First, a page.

So What? When the aliens show up (in what resemble huge silver metal biscotti cookies—but unless they came through a wormhole from some Italian-based-solar-system [well, after all, these Heptapods look like they’d make some delicious calamari
I know, very crass for interplanetary-relations] 
I don’t know what kind of stealth-technology they have that allows them to suddenly appear all over our planet with not a hint of foreknowledge from Earth’s many satellite-based-tracking-devices), we revel in a blessedly-welcome-sci-fi-tale where we’re not dealing with vicious creatures from the unknown who’ve either come here to destroy us (as with what's presented in The Thing form Another World [Howard Hawks, 1951], Independence Day [Roland Emmerich, 1996], and so many others like them) or we’ve gone “out there” only to find monsters ready and willing to destroy us (as with scenarios we find in such movies as the Alien series [begun by Ridley Scott, 1979, now being continued by him in prequels beginning with Prometheus {2012; review in our June 14, 2012 posting}]).  Instead, as with the original version of The Day the Earth Stood Still (Robert Wise, 1951; somewhat-similar-plot-flow in the remake by Scott Derrickson, 2008), the main violence comes from trigger-happy-Earth-soldiers who’ve been overtrained in the concept of fight (in hopes the “enemy” takes flight), although thanks to the desperate-but-cool-headed-actions of Dr. Banks no further inter-species-conflict occurs in Arrival.  

 But we also get something a little more akin to the fantasy explanations of the Superman-Spiderman-X-Men variety (somehow a planetary-relocation allows x-ray and heat vision for the former [the gravitation differences might allow stupendous-high-jumping, but flight throughout the galaxies?], a radioactive arachnid bite conveys spider-qualities to a human in the middle example, naturally-occurring-mutations give certain humans control of the weather, waves of energy flashed from their eyes, bodily-transformations, etc. in the latter) than the quasi-physics-realm of science-fiction, or maybe my problem with this film is simply that the Heptapods’ astounding ability to free-flow through time would have been more impactful for me if this plot had explored it more rather than just using it as a narrative twist to change our understanding of Louise’s later-life-choices.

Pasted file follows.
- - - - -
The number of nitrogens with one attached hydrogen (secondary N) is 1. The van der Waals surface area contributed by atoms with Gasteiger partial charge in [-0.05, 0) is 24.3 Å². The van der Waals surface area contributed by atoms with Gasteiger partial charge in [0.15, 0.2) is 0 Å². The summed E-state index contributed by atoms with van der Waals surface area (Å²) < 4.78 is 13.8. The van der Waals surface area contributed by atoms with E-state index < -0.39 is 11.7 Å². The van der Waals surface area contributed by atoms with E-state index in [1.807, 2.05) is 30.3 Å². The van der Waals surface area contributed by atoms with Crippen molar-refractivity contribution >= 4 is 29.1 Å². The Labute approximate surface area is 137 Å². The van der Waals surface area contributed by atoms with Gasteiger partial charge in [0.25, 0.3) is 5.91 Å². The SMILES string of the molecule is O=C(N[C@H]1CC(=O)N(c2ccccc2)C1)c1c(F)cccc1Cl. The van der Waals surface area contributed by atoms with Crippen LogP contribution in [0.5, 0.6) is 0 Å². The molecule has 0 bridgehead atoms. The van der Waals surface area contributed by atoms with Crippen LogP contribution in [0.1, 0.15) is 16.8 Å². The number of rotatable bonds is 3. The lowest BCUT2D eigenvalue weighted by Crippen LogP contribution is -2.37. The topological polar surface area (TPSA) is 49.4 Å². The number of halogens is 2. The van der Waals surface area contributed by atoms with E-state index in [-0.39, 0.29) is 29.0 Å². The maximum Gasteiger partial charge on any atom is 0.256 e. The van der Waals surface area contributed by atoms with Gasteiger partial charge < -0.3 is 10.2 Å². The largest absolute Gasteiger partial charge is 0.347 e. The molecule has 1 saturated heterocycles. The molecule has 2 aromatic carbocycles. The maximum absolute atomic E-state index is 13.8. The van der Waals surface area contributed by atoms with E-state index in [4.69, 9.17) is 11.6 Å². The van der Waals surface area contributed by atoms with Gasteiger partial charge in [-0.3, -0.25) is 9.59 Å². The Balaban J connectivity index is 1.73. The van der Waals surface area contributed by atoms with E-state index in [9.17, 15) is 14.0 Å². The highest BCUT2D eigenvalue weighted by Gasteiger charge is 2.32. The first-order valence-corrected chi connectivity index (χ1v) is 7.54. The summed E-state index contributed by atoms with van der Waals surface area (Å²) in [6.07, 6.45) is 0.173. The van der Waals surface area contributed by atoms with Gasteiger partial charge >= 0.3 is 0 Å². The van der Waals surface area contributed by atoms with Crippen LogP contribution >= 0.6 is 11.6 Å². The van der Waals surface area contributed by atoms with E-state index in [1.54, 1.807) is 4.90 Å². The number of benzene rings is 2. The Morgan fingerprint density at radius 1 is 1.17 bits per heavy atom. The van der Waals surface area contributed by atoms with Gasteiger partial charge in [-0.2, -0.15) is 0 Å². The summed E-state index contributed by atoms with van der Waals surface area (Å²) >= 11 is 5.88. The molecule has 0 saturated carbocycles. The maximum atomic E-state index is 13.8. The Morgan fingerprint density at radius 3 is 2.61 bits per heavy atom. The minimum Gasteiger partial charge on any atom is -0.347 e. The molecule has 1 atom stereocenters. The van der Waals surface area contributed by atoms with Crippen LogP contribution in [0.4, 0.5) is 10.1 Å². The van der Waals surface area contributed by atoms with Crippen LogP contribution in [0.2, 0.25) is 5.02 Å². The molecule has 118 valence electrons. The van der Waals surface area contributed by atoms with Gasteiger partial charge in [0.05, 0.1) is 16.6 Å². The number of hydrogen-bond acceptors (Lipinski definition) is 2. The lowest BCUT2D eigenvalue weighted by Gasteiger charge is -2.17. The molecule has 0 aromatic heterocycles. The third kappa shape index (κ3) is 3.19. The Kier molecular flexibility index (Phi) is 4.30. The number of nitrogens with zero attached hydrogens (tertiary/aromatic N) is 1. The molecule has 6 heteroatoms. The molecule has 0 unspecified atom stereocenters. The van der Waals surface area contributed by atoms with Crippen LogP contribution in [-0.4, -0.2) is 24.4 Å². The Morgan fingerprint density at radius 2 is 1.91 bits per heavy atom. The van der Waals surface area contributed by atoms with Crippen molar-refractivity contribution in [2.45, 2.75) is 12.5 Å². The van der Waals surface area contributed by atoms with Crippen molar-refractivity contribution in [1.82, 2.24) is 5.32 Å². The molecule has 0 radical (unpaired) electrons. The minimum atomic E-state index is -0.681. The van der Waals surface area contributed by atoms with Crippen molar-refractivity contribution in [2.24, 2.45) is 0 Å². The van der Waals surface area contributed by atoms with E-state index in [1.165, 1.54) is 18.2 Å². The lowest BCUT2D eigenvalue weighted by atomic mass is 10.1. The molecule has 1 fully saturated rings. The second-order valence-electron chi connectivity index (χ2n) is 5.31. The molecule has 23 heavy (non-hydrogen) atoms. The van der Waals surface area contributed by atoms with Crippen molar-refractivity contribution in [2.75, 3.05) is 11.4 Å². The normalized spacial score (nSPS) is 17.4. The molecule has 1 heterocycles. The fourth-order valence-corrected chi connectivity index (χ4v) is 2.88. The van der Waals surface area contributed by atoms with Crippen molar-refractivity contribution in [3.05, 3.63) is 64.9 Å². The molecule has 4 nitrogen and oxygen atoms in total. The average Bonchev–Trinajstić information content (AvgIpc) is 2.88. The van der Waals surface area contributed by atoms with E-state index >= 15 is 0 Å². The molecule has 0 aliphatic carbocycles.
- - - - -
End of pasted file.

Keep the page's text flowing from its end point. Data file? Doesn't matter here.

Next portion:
Admittedly, Arrival needs to sell itself as an alien-encounter-mystery, where the assumed-assault-clock is ticking for both the involved characters and their audiences’ nerves until we find out what these intergalactic-travelers really want from us, so that ticket-buyers will get their expected, expertly-calculated dose of intentionally-confusing suspense until the actual, surprising, global-mutual-cooperation-theme is revealed (seemingly as a 21st-century-call for the international-connectivity needed to deal with our current massive problems that include the disruptive factors of climate change, terrorism, income along with resource inequity, enhanced employment opportunities, genuine acceptance of those not in a society’s majority, etc., but, given all of the inner-turmoil in so many countries now over issues like immigration, economic stability, tolerance of diversity, that makes a difficult-selling-point for a big-budget-Hollywood-movie); however, when Arrival does shift into a more-cerebral-mode we’re shown only that the main impact of human knowledge about Heptapod-interaction with time is Louise’s painful acceptance of bearing a child she knows will die in girlhood (in the process, also ending her relationship with Ian), leaving us to ponder on our own the type of questions that parents of soon-to-be-born-children-with-known-birth-defects already are forced to grapple with, whether they chance to find some future cure or improvement, whether they decide